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TOYNBEE Between Niger and Nile.

↗ 1964 ↘ 1964

UGS : 0196499 Catégories : ,

Informations complémentaires

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Réf. Biblethiophile

Réf. Pankhurst Partie

Réf. Pankhurst Page

Première entrée

Sortie définitive

Description

Dr. Toynbee’s new travel book con­tains his impressions of visits to the United Arab Republic in 1961, to Morocco in 1962, and to Nigeria, the Sudan, Ethiopia, the United Arab Republic, and Libya in 1964. As in the case of his Central Asian journey which resulted in the volume Between Oxus and Jumna, Dr. Toynbee has again recorded his impressions in a book that combines acute observation with comment in his usual persuasive and knowledgeable manner, based always on a philosophy of tolerance and intelligent appreciation of world affairs. Between Niger and Nile touches on the question of ‘The Two Africas’ and of the rival claims of ‘Negritude’ and ‘Arabism’, which may come to play an important part in world affairs.

From the reviews

“The resemblances to Herodotus are many and striking: an insatiable curiosity, a flair for significant anecdotes and myths, a taste for detecting historical parallels and geographical symmetries… and above all an individual style which makes delightful reading. . . . Every­thing that Dr. Toynbee writes has a shape, corresponding (not always with­out a little gentle coercion) to the patterns which he detects in history and geography. … no reader can fail to profit from communing with Dr. Toynbee’s luminous and vigorous mind.” The Times Literary Supplement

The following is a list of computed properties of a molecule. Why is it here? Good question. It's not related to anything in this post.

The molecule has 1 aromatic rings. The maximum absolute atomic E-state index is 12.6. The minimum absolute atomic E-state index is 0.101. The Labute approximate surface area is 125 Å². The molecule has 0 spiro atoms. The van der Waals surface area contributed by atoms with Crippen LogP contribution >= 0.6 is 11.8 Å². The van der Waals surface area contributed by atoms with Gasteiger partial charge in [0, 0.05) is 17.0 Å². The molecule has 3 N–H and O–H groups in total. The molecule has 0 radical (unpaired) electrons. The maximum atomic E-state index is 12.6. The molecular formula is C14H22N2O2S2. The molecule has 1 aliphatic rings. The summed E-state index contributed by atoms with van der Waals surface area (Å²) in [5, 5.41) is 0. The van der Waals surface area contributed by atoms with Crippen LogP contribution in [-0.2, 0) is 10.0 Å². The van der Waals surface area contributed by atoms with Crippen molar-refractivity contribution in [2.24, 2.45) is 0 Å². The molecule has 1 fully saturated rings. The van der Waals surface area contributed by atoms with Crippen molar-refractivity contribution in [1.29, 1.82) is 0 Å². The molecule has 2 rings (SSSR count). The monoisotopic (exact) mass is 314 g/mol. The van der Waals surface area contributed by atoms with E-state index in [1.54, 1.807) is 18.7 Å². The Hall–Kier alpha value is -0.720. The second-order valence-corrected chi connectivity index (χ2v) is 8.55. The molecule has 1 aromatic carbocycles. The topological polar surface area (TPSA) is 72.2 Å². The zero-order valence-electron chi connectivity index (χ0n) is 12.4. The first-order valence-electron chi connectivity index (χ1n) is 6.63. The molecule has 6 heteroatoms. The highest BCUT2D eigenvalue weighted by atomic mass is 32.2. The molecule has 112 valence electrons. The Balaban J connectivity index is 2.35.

“… the reader is forced to think in fresh terms about a whole range of concepts which need re-examination.”

The Guardian

Source: revers de jaquette

 

Preface

This book gives some impressions of visits to the United Arab Republic on 2-22 December 1961, to Morocco on 6-13 June 1962, and to Nigeria, the Sudan, Ethiopia, the United Arab Republic, and Libya from 19 February to 22 April 1964. In these three journeys, my wife and I were making our first direct acquaintance with these African countries. The book touches on the question of the rival claims of ‘Negritude’ and ‘Arabism’. This is something that may perhaps come to play an important part in world affairs. Most of the articles collected in this volume were written originally for the Observer News Service. My wife has made the index for this book, as she has for so many other books of mine.

A. J. T.